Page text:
U.S. Treasury yields declined for the week as concerns about the pandemic were priced into financial markets. Higher quality bonds such as government and investment grade corporate bonds outperformed, while high yield lagged. Investment grade corporate bonds are yielding approximately 2.3% and high yield corporate bonds are yielding more than 6%.
Initial jobless claims rose by 1.5 million last week and there are nearly 21 million Americans claiming ongoing unemployment benefits. The Federal Reserve announced that as their baseline expectation, there will be no interest rate increases through 2022.
Market Data as of Week Ending 05/29/2020 unless noted otherwise.
Stocks advanced for the second consecutive week as both investor and consumer sentiment improved. A combination of cyclical sectors (Financials, Industrials, and Materials) and defensive sectors (Real Estate and Utilities) outperformed. Small and medium sized businesses also delivered solid gains. Companies in the S&P 500 are expected to finish the first quarter with an earnings decline of nearly 15% and the consensus forecast for calendar year 2020 is a decline of more than 20%. Developed foreign stocks in Europe and Asia outperformed U.S stocks during the week, but Emerging Market stocks lagged developed foreign markets.
U.S. Treasury yields were mixed for the week as short and intermediate term bond yields narrowly declined while longer term yields nudged higher. For the second consecutive week, investment grade corporate bonds outperformed government bonds, while high yield was the top performing asset class. Investment grade corporate bonds are yielding approximately 2.5% and high yield corporate bonds are yielding nearly 7%.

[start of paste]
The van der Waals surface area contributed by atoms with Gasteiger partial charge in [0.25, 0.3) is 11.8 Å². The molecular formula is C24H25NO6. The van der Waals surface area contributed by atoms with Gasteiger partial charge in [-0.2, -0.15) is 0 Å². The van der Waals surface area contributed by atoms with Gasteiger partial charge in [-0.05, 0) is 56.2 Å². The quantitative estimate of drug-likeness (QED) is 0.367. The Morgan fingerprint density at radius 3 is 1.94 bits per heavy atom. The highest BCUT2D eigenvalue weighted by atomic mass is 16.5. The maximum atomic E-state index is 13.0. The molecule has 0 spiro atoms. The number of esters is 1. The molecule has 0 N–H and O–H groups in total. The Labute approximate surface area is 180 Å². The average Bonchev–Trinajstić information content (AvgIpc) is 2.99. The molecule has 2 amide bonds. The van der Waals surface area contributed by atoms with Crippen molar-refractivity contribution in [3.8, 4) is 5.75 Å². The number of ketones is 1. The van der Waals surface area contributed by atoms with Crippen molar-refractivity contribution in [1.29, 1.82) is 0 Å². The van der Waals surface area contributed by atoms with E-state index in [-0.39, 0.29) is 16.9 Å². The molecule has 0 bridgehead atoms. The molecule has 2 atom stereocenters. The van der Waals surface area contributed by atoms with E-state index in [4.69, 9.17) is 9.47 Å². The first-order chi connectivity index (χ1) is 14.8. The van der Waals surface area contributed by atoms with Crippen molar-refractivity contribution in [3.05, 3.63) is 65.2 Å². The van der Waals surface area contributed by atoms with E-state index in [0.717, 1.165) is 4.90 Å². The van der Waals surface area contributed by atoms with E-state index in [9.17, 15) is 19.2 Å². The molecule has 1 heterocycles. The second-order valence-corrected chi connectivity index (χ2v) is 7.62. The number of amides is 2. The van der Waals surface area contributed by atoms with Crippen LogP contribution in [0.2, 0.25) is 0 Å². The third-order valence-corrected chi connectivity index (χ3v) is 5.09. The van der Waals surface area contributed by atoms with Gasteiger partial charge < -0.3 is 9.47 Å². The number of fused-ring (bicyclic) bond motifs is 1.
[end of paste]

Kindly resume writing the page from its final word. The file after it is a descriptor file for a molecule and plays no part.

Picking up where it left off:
Initial jobless claims rose by another 2 million last week; however, continuing claims dropped to 21 million recording the first decline since the coronavirus pandemic began. As states begin to let businesses reopen, U.S. consumer sentiment posted a surprise gain in the preliminary May report. Europe and Japan announced additional stimulus measures, but that news was overshadowed by rhetoric from U.S. and Chinese officials threatening the trade deal reached earlier in the year between the two countries.
Market Data as of Week Ending 05/01/2020 unless noted otherwise.
Stock prices were mixed for the week as local and state governments across the U.S. begin to relax social distancing and reopen parts of their economies. Small and medium sized businesses outperformed their larger counterparts for the second consecutive week. The S&P 500 Index gained 13% in the month of April which its was best monthly return since 1987. Developed foreign stocks in Europe and Asia posted strong gains for the week and Emerging Market stocks outperformed developed foreign markets.
U.S. Treasury yields were also mixed for the week as short-term bond yields declined while long-term yields increased. Corporate bonds, including below investment grade, outperformed as investor demand increased for higher yielding credit. Investment grade corporate bonds are yielding more than 2.5% and high yield corporate bonds are yielding more than 8%.
Jobless claims rose 3.8 million last week, bringing the total to more than 30 million Americans (approximately 18% of the U.S. working population) who have filed initial claims for unemployment insurance since the COVID-19 crisis began. In an advanced estimate, the U.S. reported that gross domestic product (GDP) decreased at an annual rate of 4.8% in the first quarter of 2020. Not surprisingly, the largest detractor was a drop in consumption of -7.6%. On a positive note, China has reported that Wuhan, where the pandemic began, has no remaining cases of COVID-19 in its city hospitals.
- Big Picture: Economic and Investing
- Mini Cycles and Investment Strategy in a Trendless World
- Investment Process
- Risk Management and Sell Discipline